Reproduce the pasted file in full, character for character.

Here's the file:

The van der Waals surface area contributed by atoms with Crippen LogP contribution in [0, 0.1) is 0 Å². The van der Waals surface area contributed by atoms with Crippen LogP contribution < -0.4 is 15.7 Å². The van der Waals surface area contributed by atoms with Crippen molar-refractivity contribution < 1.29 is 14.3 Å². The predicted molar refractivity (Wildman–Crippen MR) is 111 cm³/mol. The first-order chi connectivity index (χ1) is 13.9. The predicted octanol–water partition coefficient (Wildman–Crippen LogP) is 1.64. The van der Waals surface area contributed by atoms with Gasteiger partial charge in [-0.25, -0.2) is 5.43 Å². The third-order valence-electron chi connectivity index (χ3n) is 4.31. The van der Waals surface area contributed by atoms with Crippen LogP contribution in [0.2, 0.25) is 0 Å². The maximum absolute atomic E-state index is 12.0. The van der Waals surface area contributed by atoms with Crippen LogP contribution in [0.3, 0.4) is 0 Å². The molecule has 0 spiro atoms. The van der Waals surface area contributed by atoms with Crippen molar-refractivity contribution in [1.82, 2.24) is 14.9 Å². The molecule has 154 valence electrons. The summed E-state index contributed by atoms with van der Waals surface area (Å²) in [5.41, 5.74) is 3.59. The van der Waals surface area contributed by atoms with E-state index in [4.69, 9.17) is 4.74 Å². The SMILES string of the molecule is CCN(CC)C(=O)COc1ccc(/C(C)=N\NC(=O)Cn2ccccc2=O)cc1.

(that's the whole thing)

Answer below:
The van der Waals surface area contributed by atoms with Crippen LogP contribution in [0, 0.1) is 0 Å². The van der Waals surface area contributed by atoms with Crippen LogP contribution < -0.4 is 15.7 Å². The van der Waals surface area contributed by atoms with Crippen molar-refractivity contribution < 1.29 is 14.3 Å². The predicted molar refractivity (Wildman–Crippen MR) is 111 cm³/mol. The first-order chi connectivity index (χ1) is 13.9. The predicted octanol–water partition coefficient (Wildman–Crippen LogP) is 1.64. The van der Waals surface area contributed by atoms with Gasteiger partial charge in [-0.25, -0.2) is 5.43 Å². The third-order valence-electron chi connectivity index (χ3n) is 4.31. The van der Waals surface area contributed by atoms with Crippen LogP contribution in [0.2, 0.25) is 0 Å². The maximum absolute atomic E-state index is 12.0. The van der Waals surface area contributed by atoms with Crippen LogP contribution in [0.3, 0.4) is 0 Å². The molecule has 0 spiro atoms. The van der Waals surface area contributed by atoms with Crippen molar-refractivity contribution in [1.82, 2.24) is 14.9 Å². The molecule has 154 valence electrons. The summed E-state index contributed by atoms with van der Waals surface area (Å²) in [5.41, 5.74) is 3.59. The van der Waals surface area contributed by atoms with E-state index in [4.69, 9.17) is 4.74 Å². The SMILES string of the molecule is CCN(CC)C(=O)COc1ccc(/C(C)=N\NC(=O)Cn2ccccc2=O)cc1.